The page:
19/05/2015: Royal visit to flagship conservation project in the Burren
His Royal Highness the Prince of Wales, in his first ever official visit to the west of Ireland, has been exploring the rare flowers of the Burren in the company of local farmers, schoolchildren, conservation staff and volunteers. During the visit, the Prince learned about the Burren Farming for Conservation Programme (FCP), an award-winning Agri-environment programme which is funded by the Dept. of Arts, Heritage and the Gaeltacht and by the Dept. of Agriculture, Food and the Marine. The Prince was also introduced to the work of the Burrenbeo Trust, a local charity which co-ordinates a number of community-led education and conservation initiatives.
On his arrival, the Prince was welcomed by Dr Brendan Dunford, manager of the Burren FCP Programme, and introduced to some of the extraordinary botanical, geological and archaeological features of the Burren. Prince Charles discussed the farming of the land with his host, Burren FCP farmer Patrick Nagle, and local farm leader Michael Davoren. Mr Nagle showed off some of the work he had completed through the Burren FCP – including the construction of stone walls and the installation of traditional gates, the repair of disused livestock watering points and the removal of invasive scrub. The Prince was then briefed by Burren FCP scientist Dr. Sharon Parr who explained the unique field scoring system developed by the programme which captures the farmer’s environmental performance and rewards him/her accordingly. The Prince was also introduced to National Parks and Wildlife Service conservation ranger Emma Glanville who works closely with Burren FCP in the planning and delivery of programme actions.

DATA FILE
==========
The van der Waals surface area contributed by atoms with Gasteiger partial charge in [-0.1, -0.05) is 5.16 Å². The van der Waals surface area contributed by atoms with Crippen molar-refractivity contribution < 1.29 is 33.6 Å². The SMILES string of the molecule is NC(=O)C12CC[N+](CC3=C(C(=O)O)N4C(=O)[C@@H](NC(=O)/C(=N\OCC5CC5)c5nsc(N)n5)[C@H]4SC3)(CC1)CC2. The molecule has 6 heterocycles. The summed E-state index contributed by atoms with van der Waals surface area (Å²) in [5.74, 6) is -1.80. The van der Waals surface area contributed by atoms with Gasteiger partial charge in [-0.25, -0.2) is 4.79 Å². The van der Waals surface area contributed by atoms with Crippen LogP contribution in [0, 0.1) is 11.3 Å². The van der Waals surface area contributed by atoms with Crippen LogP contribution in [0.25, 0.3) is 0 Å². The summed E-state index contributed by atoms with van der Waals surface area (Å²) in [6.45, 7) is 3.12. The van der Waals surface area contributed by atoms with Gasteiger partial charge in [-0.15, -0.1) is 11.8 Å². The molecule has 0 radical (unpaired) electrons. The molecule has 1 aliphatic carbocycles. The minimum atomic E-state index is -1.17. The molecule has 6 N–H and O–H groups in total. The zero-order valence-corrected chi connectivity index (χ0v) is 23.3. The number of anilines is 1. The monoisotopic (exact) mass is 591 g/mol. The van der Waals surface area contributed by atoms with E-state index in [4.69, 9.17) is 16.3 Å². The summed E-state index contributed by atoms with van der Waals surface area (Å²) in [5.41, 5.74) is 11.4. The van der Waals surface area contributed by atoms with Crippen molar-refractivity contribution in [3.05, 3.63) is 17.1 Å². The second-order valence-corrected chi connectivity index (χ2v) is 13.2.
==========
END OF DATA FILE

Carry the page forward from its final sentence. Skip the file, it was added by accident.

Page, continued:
Burren FCP manager Dr Brendan Dunford stated:
“We’re delighted that Prince Charles chose to feature the Burren FCP programme during his Irish visit. It is a welcome acknowledgement of the great esteem in which this locally targeted programme is held internationally. It was such a thrill to show our esteemed visitor around this wonderful site, to talk about the quality of the shorthorn cattle and to see first-hand Arctic Mountain Avens, Alpine gentians and Mediterranean orchids, all happily coexisting. That’s really what the Burren, and this programme, are all about and this has been a wonderful opportunity to share this story with the world.”
Patrick Nagle, on whose farm the Royal visit took place, said:
“It was a great honour to show Prince Charles around our farm. We told him about the work that my son Oliver and I have done over the past 5 years of the Programme – new walls built and gates hung, scrub taken out, water sources protected, silage replaced – and about how the improved grazing that has resulted from this work has helped us to earn better environmental payments. This is a very proud day for us, for the generations of farmers who have worked the land of the Burren in the past, and for the youngsters that we hope will farm it in the years ahead.”
The visit also included a meeting with four local schoolchildren, recent graduates of the Eco Beo programme, a 20-week intensive course in ‘place-based learning’ through which local schoolchildren learn all about the Burren, before graduating as ‘Burren experts’. Eco Beo is run by the Burrenbeo Trust, and over 1,000 local children have graduated from it over the past decade. The Prince also met local conservation volunteers and saw some of their work – repairing stone walls, monitoring butterflies and mapping archaeology. The visit concluded with a presentation of a hamper of local farm produce to the accompaniment of a quintet of local teenage musicians.